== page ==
Will MotoGP go radio gaga?


Some people want pit-to-rider radios introduced to MotoGP. Please, no… please, no…

So, Valentino Rossi wants to discuss the introduction of pit-to-rider radios in MotoGP’s Safety Commission.

This is weird, because radios are currently banned from MotoGP, partly for safety reasons, after various riders and teams tested the technology some years ago. Radios certainly won’t improve safety in any great way; they will merely be a tool that might have saved Rossi the woeful embarrassment of disregarding his pit-board in Germany a few weeks ago.

Radios won’t stop riders and teams making mistakes in wet/dry races. There will still be confusion and errors. Some will make the right call; others will make the wrong call. Racing is like war in many respects: most wars are won by the side that makes the fewest mistakes. It’s the same in racing – radios will not prevent cock-ups, they will merely create different types of cock-ups.

I am against radios in MotoGP for various reasons.  Riders spend hours and hours throughout each weekend conferring with armies of engineers, technicians and advisors; so what makes the race so compelling is that the moment the lights go out the riders are totally alone and 100 per cent masters of their own destinies. This is the moment of release to which they’ve all been looking forward: finally, it’s all down to them. The endless debriefs and discussions about strategies, tyre choice and settings are done, the rider is at last where he really wants to be: alone on his motorcycle, just him against the world.

For what it’s worth (because this bit has nothing to do with racing) I get the same feeling when I’m out on an everyday ride. The moment I flip down the visor, I am alone. It’s just me, the bike and the road, so I am entirely responsible for what happens next. I never feel more relaxed than at this moment: no phone, no internet, no nothing; just 100 per cent focus. To me, it’s the best meditation.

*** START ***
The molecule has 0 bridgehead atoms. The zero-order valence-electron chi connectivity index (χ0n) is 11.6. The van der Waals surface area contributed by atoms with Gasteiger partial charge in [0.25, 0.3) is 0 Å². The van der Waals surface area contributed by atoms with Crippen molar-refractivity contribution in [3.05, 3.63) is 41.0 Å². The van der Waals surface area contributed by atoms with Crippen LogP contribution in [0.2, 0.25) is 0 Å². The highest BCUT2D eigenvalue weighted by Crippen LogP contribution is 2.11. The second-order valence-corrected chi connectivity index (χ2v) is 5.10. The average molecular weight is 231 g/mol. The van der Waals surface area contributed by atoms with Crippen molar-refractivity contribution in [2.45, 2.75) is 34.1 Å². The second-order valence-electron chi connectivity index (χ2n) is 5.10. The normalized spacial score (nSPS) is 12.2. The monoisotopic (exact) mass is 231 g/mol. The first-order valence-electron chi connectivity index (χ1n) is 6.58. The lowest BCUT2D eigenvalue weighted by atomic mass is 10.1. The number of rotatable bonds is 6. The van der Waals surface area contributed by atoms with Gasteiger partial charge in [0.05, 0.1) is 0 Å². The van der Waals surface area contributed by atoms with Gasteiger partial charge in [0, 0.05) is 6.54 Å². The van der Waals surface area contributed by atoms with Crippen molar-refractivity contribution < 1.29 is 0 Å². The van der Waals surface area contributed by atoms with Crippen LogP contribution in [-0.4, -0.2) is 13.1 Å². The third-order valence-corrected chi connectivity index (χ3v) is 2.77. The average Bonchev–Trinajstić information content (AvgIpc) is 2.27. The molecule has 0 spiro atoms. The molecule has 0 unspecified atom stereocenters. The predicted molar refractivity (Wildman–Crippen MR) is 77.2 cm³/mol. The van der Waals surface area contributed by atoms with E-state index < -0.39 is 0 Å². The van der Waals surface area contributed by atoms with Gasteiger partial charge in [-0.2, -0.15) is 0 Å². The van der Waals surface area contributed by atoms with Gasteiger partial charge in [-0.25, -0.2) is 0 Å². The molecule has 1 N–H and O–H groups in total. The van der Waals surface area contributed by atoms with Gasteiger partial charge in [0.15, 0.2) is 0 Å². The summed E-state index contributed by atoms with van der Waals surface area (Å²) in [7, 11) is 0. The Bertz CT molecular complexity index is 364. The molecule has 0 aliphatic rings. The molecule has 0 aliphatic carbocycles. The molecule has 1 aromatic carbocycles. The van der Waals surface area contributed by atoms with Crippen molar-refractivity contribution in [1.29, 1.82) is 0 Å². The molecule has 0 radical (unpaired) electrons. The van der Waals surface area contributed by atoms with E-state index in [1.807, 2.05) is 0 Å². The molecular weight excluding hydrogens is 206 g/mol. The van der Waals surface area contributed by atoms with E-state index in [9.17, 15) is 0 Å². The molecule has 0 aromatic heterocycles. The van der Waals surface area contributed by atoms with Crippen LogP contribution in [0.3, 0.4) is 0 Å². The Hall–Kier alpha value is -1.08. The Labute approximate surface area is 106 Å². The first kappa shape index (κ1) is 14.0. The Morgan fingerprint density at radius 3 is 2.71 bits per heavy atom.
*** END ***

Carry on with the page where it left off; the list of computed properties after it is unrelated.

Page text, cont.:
If riders and their pit crews get hooked up with radios, the whole dynamic of MotoGP will change. In fact the sport itself will be transformed. It will no longer be the rider riding the bike, using his riding skill and tactical knowhow to win the race; it will be the rider advised by his tyre technician, his data engineer and various other staff, all offering their valuable advice via his crew chief.

Radios have been a feature in Formula 1 for some years. I believe their only service to the sport has been a wonderful quote, from Kimi Räikkönen to his Lotus crew, who were sat in their pit telling him what to do during the 2012 Abu Dhabi GP, which he won.

“OK, Kimi the next car behind you is Alonso… I’ll keep you updated on his pace,” says his crew chief.

“Just leave me alone,” replies Räikkönen, obviously riled at the interruption. “I know what I’m doing.”

A while later, when the pace car is on track, his crew chief again interrupts. “OK Kimi, we need to keep working all four tyres; please keep working all four tyres.”

“Yes, yes, yes, I’m doing that all the time – you don’t have to keep reminding me every 10 seconds,” seethes Räikkönen,

Can you imagine anything worse than racing around, elbow on the ground, brain going at two million miles an hour, while someone tells you what to do? Marc Marquez can’t. “I cannot imagine leaning into a corner at 200kph and somebody speaking… no way.” Nor Cal Crutchlow. “Honestly I don’t think it’s a great idea. You could imagine what I would say back!”